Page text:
Economic indicators clash on pending recession

Sep 8, 2022
Written by WR Communications

The National Bureau of Economic Research defines a traditional recession as “a significant decline in economic activity that is spread across the economy and that lasts more than a few months.” The committee looks at the three criteria—depth, diffusion, and duration—which must be met individually to some extent. Extreme conditions in one measure can partially offset weaker indications from another.

According to the federal Bureau of Economic Analysis, gross domestic product dropped by 1.6 percent year over year in the first quarter of 2022 and another 0.6 percent in the second quarter, according to the federal Bureau of Economic Analysis. Two consecutive quarterly declines in GDP would typically define a recession. That said, gross domestic income grew 1.8 percent in the first quarter and 1.4 percent in the second quarter, which puts a confident announcement that our economy is in a recession to be a precarious statement.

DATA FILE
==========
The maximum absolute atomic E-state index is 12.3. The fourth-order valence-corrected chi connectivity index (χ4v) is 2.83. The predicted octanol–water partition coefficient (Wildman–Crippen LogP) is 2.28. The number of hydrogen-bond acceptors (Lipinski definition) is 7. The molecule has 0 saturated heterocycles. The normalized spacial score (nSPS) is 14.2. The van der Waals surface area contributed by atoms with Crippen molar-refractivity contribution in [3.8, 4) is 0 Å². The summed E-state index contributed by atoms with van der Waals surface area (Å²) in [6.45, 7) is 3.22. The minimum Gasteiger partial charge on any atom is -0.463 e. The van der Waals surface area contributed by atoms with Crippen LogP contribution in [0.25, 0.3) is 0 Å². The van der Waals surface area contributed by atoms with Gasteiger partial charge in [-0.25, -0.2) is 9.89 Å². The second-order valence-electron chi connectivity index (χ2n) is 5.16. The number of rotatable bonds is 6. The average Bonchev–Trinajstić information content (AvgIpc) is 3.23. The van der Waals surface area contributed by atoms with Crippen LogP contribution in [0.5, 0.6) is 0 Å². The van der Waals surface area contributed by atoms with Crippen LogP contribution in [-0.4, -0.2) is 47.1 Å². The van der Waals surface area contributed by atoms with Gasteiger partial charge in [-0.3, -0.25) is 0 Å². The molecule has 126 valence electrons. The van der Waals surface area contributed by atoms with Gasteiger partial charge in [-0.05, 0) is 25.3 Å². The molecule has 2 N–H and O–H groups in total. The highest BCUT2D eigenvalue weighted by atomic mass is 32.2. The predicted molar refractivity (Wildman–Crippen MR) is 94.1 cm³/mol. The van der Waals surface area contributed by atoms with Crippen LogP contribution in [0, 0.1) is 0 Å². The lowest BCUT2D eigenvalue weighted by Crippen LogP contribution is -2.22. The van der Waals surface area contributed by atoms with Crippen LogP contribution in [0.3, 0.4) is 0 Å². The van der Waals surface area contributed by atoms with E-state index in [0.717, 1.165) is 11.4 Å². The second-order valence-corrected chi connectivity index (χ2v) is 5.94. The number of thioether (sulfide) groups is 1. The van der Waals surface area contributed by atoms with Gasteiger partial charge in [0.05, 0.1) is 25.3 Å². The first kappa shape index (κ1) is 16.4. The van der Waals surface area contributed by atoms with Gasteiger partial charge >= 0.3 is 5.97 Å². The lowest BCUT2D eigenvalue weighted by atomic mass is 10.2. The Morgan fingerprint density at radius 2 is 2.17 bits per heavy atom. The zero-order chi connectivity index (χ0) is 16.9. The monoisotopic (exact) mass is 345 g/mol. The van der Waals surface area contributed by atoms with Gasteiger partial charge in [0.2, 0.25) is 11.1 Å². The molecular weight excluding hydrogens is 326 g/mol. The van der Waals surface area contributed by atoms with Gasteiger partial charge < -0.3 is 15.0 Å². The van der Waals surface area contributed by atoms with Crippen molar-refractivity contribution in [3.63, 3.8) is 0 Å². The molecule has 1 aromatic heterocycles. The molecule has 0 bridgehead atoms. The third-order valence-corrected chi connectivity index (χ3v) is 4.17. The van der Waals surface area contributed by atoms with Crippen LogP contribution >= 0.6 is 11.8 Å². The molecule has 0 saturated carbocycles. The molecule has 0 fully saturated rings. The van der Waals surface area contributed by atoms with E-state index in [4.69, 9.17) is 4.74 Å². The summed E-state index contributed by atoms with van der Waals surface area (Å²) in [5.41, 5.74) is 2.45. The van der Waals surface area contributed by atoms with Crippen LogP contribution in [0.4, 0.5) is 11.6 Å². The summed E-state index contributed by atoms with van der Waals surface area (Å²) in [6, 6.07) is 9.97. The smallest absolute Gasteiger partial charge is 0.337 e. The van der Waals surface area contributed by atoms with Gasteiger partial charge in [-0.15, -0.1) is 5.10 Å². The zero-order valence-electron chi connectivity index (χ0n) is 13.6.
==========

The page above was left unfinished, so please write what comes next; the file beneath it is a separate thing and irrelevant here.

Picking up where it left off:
“All eyes remain on the consumer, and what is happening in retail is very important,” National Retail Federation Chief Economist Jack Kleinhenz said last week. “While consumers have become more cautious and cooled their spending in the first half of 2022, households continue to spend and are contending with inflation by using credit cards more, saving less, and drawing on savings built up during the pandemic. Consumer stamina will be the big question going forward.”